The House late Wednesday voted to give states the authority to conduct drug testing on people applying for food stamps under the Supplemental Nutrition Assistance Program (SNAP).
By voice vote, members approved the idea as an amendment to the farm bill. The amendment was proposed by Rep. Richard Hudson (R-N.C.). Hudson said the proposal would help ensure SNAP benefits go to needy families and children.
"If adopted, this amendment would join a list of good-government reforms contained in the farm bill to save taxpayer money and ensure integrity and accountability within our nutrition system," Hudson said.
Democrats were outraged at the proposal, and said that by proposing it, Republicans are implying that people on food stamps use drugs. Rep. Gwen Moore (D-Wis.) said studies have shown people using SNAP are no more likely than nonusers to be using drugs.
Moore also said the proposal was unconstitutional, and said states are already allowed to test SNAP users if they have a drug conviction. She also said the GOP proposal is meant to humiliate people using food stamps.
"It costs a lot of public money just to humiliate people," she said. "It'll cost $75 for one of these drug tests, and for what purpose? Just to criminalize and humiliate poor people."
"This is about demeaning poor people," Rep. James McGovern (D-Mass.) added. "And we've been doing this time and time again on this House floor."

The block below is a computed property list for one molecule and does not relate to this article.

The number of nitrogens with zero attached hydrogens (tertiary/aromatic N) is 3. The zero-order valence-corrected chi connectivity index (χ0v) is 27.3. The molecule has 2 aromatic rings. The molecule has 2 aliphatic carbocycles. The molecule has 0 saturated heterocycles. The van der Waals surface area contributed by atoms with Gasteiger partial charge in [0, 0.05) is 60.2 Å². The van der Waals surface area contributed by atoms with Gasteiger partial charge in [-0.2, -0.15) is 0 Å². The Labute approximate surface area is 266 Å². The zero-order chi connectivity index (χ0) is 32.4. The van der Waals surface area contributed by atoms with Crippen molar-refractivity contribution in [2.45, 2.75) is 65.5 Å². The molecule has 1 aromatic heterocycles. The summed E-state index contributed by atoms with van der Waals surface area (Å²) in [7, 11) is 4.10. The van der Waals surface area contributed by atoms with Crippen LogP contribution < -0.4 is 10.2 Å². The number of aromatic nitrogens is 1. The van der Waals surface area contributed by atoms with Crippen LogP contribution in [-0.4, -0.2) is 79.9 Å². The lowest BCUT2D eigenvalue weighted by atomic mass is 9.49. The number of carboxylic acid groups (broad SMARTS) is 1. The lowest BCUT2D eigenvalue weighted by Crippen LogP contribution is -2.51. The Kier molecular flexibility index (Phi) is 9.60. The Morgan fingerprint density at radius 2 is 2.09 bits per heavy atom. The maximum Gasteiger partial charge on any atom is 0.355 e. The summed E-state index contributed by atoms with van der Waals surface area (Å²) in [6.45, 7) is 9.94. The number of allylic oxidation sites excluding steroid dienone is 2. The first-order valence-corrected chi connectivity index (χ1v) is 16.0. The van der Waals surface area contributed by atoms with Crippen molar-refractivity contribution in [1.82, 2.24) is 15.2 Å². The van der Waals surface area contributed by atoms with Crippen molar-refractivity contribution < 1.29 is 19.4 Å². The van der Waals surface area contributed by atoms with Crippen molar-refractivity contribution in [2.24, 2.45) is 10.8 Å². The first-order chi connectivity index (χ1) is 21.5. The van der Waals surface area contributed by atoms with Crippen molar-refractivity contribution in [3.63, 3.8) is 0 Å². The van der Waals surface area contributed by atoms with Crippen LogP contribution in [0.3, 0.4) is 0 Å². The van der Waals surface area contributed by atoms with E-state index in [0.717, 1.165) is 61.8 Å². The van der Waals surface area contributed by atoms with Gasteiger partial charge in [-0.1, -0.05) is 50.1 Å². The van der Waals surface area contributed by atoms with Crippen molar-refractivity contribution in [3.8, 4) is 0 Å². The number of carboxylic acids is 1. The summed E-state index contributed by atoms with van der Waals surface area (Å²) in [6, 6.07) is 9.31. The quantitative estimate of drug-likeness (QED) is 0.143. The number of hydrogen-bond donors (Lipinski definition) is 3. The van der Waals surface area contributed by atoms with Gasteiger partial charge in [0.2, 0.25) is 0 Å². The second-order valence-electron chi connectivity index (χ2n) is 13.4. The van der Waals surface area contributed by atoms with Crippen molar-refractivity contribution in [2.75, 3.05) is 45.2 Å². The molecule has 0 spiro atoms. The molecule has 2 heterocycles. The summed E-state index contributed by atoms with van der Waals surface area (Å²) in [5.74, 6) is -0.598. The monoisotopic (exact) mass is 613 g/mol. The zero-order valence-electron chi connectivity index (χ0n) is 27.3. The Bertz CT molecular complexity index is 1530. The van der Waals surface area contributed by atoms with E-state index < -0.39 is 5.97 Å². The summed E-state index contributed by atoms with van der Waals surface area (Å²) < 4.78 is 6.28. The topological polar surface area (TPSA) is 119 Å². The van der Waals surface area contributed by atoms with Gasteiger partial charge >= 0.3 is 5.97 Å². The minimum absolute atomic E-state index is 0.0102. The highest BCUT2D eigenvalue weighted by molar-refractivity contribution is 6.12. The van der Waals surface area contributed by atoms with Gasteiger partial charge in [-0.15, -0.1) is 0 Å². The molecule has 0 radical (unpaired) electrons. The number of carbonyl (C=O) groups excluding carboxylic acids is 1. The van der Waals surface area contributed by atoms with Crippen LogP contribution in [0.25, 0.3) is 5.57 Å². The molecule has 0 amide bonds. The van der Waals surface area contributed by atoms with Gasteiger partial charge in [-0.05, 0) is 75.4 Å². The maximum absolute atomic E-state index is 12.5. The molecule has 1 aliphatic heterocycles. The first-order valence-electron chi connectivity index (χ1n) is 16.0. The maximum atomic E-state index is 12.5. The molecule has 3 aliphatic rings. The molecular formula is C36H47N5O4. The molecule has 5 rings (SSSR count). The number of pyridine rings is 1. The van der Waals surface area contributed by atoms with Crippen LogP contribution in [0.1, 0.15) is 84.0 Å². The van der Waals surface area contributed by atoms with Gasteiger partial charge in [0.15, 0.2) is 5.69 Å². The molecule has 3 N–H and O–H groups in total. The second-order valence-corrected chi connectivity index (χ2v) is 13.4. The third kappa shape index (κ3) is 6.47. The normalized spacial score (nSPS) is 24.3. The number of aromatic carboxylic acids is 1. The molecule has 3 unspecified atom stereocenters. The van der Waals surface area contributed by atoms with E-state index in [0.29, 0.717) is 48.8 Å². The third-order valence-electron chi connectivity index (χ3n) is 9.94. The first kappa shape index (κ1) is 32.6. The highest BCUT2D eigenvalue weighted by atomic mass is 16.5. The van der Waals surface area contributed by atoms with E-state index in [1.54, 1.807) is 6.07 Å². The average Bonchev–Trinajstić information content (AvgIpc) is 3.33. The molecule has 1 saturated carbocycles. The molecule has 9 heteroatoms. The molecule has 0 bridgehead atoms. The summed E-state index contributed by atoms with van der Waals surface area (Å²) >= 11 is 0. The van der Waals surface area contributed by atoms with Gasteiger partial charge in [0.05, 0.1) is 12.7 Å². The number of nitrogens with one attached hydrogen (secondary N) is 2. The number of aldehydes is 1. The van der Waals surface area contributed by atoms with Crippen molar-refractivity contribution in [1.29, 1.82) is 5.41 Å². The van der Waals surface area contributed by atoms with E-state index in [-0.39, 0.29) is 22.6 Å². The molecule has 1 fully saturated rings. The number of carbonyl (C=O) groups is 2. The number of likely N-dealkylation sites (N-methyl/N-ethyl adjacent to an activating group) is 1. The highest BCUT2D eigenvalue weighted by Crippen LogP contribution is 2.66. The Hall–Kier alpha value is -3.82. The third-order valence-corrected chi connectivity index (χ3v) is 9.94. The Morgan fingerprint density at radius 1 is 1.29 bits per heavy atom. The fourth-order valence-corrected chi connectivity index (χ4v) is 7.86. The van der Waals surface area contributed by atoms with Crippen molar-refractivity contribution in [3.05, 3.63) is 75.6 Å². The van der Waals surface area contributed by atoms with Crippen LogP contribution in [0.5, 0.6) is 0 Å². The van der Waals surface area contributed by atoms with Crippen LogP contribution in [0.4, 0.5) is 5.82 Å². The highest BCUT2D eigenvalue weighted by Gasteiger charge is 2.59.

But Republicans said some reforms are needed to keep SNAP spending down.
"With a $17 trillion national debt, we must give states all the tools they need in order to make sure SNAP funding goes to the people most in need," Rep. Ted Yoho (R-Fla.) said.
Despite Democratic opposition, the amendment was approved by a voice vote, and no Democrat asked for a recorded vote.
The House was debating various amendments to the farm bill Wednesday night dealing with issues such as SNAP and farm commodity programs.
In another voice vote, the House approved an amendment from Rep. Steve Chabot (R-Ohio), which would require states to take back electronically issued SNAP benefits that have not been used by a household after 60 days.
Members also approved language from Rep. Diane Black (R-Tenn.) that would end an agreement the USDA has with the Mexican government called the Partnership for Nutrition Assistance Program. Republicans say this program is being used to enroll illegal immigrants in the SNAP program.
— This story was updated at 8:05 p.m.